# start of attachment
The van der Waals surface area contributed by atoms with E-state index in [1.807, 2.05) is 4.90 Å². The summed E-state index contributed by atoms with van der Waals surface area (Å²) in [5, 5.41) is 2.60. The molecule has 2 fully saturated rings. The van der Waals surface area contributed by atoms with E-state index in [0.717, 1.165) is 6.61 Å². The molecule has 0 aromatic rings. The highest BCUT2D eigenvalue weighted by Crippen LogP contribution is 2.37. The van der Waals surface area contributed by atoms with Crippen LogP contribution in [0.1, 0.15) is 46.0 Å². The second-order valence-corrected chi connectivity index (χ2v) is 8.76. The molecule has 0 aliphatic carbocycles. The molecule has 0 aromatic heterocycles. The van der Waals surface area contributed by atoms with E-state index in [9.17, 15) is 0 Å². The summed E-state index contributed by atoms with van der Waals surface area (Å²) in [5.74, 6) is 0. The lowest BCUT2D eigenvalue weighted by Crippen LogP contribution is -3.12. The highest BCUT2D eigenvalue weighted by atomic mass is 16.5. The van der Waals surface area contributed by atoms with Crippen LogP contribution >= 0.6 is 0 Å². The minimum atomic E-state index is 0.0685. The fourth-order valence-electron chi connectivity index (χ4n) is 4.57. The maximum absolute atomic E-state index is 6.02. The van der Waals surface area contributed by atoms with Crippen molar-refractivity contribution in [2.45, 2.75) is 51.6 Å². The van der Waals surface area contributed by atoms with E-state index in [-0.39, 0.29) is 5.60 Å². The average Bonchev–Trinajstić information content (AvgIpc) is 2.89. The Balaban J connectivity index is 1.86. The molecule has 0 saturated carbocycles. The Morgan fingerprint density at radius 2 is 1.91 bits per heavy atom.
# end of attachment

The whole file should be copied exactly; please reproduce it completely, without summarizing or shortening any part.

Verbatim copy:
The van der Waals surface area contributed by atoms with E-state index in [1.807, 2.05) is 4.90 Å². The summed E-state index contributed by atoms with van der Waals surface area (Å²) in [5, 5.41) is 2.60. The molecule has 2 fully saturated rings. The van der Waals surface area contributed by atoms with E-state index in [0.717, 1.165) is 6.61 Å². The molecule has 0 aromatic rings. The highest BCUT2D eigenvalue weighted by Crippen LogP contribution is 2.37. The van der Waals surface area contributed by atoms with Crippen LogP contribution in [0.1, 0.15) is 46.0 Å². The second-order valence-corrected chi connectivity index (χ2v) is 8.76. The molecule has 0 aliphatic carbocycles. The molecule has 0 aromatic heterocycles. The van der Waals surface area contributed by atoms with E-state index in [9.17, 15) is 0 Å². The summed E-state index contributed by atoms with van der Waals surface area (Å²) in [5.74, 6) is 0. The lowest BCUT2D eigenvalue weighted by Crippen LogP contribution is -3.12. The highest BCUT2D eigenvalue weighted by atomic mass is 16.5. The van der Waals surface area contributed by atoms with Crippen LogP contribution >= 0.6 is 0 Å². The minimum atomic E-state index is 0.0685. The fourth-order valence-electron chi connectivity index (χ4n) is 4.57. The maximum absolute atomic E-state index is 6.02. The van der Waals surface area contributed by atoms with Crippen molar-refractivity contribution in [2.45, 2.75) is 51.6 Å². The van der Waals surface area contributed by atoms with E-state index in [-0.39, 0.29) is 5.60 Å². The average Bonchev–Trinajstić information content (AvgIpc) is 2.89. The Balaban J connectivity index is 1.86. The molecule has 0 saturated carbocycles. The Morgan fingerprint density at radius 2 is 1.91 bits per heavy atom.